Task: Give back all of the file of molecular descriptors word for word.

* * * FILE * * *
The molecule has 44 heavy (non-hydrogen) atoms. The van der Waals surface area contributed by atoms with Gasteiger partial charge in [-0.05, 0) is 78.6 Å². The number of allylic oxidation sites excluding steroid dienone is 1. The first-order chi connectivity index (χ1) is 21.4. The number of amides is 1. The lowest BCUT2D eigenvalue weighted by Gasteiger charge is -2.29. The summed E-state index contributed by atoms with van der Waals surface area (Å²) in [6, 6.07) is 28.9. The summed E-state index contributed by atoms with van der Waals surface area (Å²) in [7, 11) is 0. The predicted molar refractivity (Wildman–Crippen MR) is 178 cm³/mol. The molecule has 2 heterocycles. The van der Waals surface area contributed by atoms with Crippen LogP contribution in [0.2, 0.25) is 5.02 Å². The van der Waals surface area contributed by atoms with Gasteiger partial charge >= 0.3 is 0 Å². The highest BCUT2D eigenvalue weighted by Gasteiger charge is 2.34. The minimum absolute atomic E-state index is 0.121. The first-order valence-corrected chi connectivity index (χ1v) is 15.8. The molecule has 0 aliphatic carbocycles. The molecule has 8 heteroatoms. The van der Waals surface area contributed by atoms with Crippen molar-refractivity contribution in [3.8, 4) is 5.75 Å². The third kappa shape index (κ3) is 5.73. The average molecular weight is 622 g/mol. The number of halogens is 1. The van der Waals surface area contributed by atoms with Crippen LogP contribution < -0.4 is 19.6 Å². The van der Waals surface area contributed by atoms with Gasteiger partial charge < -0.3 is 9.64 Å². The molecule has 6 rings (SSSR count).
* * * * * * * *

The molecule has 44 heavy (non-hydrogen) atoms. The van der Waals surface area contributed by atoms with Gasteiger partial charge in [-0.05, 0) is 78.6 Å². The number of allylic oxidation sites excluding steroid dienone is 1. The first-order chi connectivity index (χ1) is 21.4. The number of amides is 1. The lowest BCUT2D eigenvalue weighted by Gasteiger charge is -2.29. The summed E-state index contributed by atoms with van der Waals surface area (Å²) in [6, 6.07) is 28.9. The summed E-state index contributed by atoms with van der Waals surface area (Å²) in [7, 11) is 0. The predicted molar refractivity (Wildman–Crippen MR) is 178 cm³/mol. The molecule has 2 heterocycles. The van der Waals surface area contributed by atoms with Crippen LogP contribution in [0.2, 0.25) is 5.02 Å². The van der Waals surface area contributed by atoms with Gasteiger partial charge >= 0.3 is 0 Å². The highest BCUT2D eigenvalue weighted by Gasteiger charge is 2.34. The minimum absolute atomic E-state index is 0.121. The first-order valence-corrected chi connectivity index (χ1v) is 15.8. The molecule has 0 aliphatic carbocycles. The molecule has 8 heteroatoms. The van der Waals surface area contributed by atoms with Crippen molar-refractivity contribution in [3.8, 4) is 5.75 Å². The third kappa shape index (κ3) is 5.73. The average molecular weight is 622 g/mol. The number of halogens is 1. The van der Waals surface area contributed by atoms with Crippen LogP contribution < -0.4 is 19.6 Å². The van der Waals surface area contributed by atoms with Gasteiger partial charge < -0.3 is 9.64 Å². The molecule has 6 rings (SSSR count).